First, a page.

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“Three clusters of questions pop up in my mind any time the scary thoughts of the ever-increasing population kept me awake at night. The first cluster is: how are we going to feed this exploding population?

“Only a few days ago, the alarm was raised about the imminent food crisis in Nigeria. Similar alarm bells have been ringing with increasing stridency all over Africa. How are we going to house them; educate them, provide them with health security and other variants of human security?”

A November 2020 report by the Food and Agricultural Organisation (FAO) noted that at least 22 million Nigerians could face a severe food crisis between October last year and August 2021.

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Continuing, Obasanjo said: “The second cluster of questions is: how do we keep this keg of gunpowder of the large army of unemployed youth from exploding? How do we keep them from enlisting in violent extremist groups and gangs of kidnappers? The third cluster of questions is: how can Africa attain the Sustainable Development Goals (SDGs) and Agenda 2063 in a turbulent sea of exploding, not-well-managed populations?

“While these clusters of questions are frightening, they would appear to have an elegantly simple solution — political will and action to make population an asset. This is the master key of a sort! I am sure you noticed that this ‘key’ has two elements — the will and the action.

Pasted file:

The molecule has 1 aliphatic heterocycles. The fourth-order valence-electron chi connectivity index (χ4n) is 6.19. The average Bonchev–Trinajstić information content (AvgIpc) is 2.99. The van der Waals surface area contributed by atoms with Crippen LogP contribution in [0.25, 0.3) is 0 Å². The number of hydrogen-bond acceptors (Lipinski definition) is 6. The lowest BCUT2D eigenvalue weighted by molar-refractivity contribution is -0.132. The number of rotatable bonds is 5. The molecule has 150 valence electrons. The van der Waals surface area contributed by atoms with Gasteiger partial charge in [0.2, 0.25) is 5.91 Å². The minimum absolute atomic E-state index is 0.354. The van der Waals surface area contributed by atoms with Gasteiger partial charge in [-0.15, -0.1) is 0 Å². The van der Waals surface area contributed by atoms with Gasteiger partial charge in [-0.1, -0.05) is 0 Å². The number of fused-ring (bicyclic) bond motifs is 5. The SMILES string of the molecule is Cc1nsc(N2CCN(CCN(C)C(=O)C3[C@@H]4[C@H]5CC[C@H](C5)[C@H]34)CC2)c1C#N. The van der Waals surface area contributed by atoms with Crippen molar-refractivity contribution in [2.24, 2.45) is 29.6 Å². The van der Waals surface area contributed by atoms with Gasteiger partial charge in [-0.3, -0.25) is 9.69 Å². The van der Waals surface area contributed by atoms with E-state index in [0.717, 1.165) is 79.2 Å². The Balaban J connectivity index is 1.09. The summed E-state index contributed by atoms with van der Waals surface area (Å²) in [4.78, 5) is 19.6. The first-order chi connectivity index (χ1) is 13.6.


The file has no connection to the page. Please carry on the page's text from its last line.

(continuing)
“It is not enough to shroud political will in mere political rhetoric and sloganeering, but translating such will into concrete, measurable actions with a visible impact on the ground. This is why, in this report, APG, being a group with a burning desire for Africa’s progress, has established a unique measure of progress of African countries on the concrete and measurable actions on responsiveness to their growing populations.”

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According to him, to avoid imminent danger, the huge population of the country must be met with adequate measures that will provide job opportunities for its teeming youth, else the nation will be sitting on a keg of gunpowder waiting to explode.

On his part, President of Afreximbank, Prof. Benedict Oramah, who was represented by Chief Economist/Director, Research and International Cooperation, Dr. Hippolyte Fofack, said the APG report provides the opportunity to realise the huge potential of Africa, drawing on economies of scale associated with the African Continental Free Trade Area (AfCFTA) to transform the continent’s youth bulge into a demographic dividend.

“Well trained and better harnessed young Africans will not only develop epidemiologic models to predict the next pandemic, but they will also manufacture effective vaccines for the prevention and the right drugs for treatment when prevention is not possible.

“They will protect the continent, which will be in their hands when the old and current generation is gone. There is no development without sustainable development; there is no sustainable development without intergenerational continuity and making Africa’s population, I should add, every cohort of Africa’s population, an asset is definitely the path to sustainable development and real independence.’’